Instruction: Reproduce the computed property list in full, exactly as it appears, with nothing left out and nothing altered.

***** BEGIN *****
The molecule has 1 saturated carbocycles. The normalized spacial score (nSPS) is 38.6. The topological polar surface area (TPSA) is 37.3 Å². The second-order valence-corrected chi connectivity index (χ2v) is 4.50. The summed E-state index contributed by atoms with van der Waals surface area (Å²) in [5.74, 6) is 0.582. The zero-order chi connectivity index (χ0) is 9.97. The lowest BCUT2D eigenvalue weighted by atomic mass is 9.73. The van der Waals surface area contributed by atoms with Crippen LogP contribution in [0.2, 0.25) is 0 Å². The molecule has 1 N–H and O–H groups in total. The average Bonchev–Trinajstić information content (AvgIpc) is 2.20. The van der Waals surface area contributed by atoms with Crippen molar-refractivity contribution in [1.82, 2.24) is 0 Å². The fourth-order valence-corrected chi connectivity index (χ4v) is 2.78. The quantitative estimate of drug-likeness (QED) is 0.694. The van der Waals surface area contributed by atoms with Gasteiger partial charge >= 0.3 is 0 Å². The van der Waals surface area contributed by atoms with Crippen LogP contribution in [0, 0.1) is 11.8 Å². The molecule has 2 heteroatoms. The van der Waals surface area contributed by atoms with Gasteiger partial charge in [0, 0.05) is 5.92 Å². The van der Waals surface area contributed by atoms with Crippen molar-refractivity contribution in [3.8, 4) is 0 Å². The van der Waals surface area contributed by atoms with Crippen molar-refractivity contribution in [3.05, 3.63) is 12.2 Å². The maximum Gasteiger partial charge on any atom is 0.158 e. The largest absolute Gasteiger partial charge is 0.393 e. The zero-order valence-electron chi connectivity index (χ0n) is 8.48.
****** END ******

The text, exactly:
The molecule has 1 saturated carbocycles. The normalized spacial score (nSPS) is 38.6. The topological polar surface area (TPSA) is 37.3 Å². The second-order valence-corrected chi connectivity index (χ2v) is 4.50. The summed E-state index contributed by atoms with van der Waals surface area (Å²) in [5.74, 6) is 0.582. The zero-order chi connectivity index (χ0) is 9.97. The lowest BCUT2D eigenvalue weighted by atomic mass is 9.73. The van der Waals surface area contributed by atoms with Crippen LogP contribution in [0.2, 0.25) is 0 Å². The molecule has 1 N–H and O–H groups in total. The average Bonchev–Trinajstić information content (AvgIpc) is 2.20. The van der Waals surface area contributed by atoms with Crippen molar-refractivity contribution in [1.82, 2.24) is 0 Å². The fourth-order valence-corrected chi connectivity index (χ4v) is 2.78. The quantitative estimate of drug-likeness (QED) is 0.694. The van der Waals surface area contributed by atoms with Gasteiger partial charge >= 0.3 is 0 Å². The van der Waals surface area contributed by atoms with Crippen LogP contribution in [0, 0.1) is 11.8 Å². The molecule has 2 heteroatoms. The van der Waals surface area contributed by atoms with Gasteiger partial charge in [0, 0.05) is 5.92 Å². The van der Waals surface area contributed by atoms with Crippen molar-refractivity contribution in [3.8, 4) is 0 Å². The van der Waals surface area contributed by atoms with Crippen molar-refractivity contribution in [3.05, 3.63) is 12.2 Å². The maximum Gasteiger partial charge on any atom is 0.158 e. The largest absolute Gasteiger partial charge is 0.393 e. The zero-order valence-electron chi connectivity index (χ0n) is 8.48.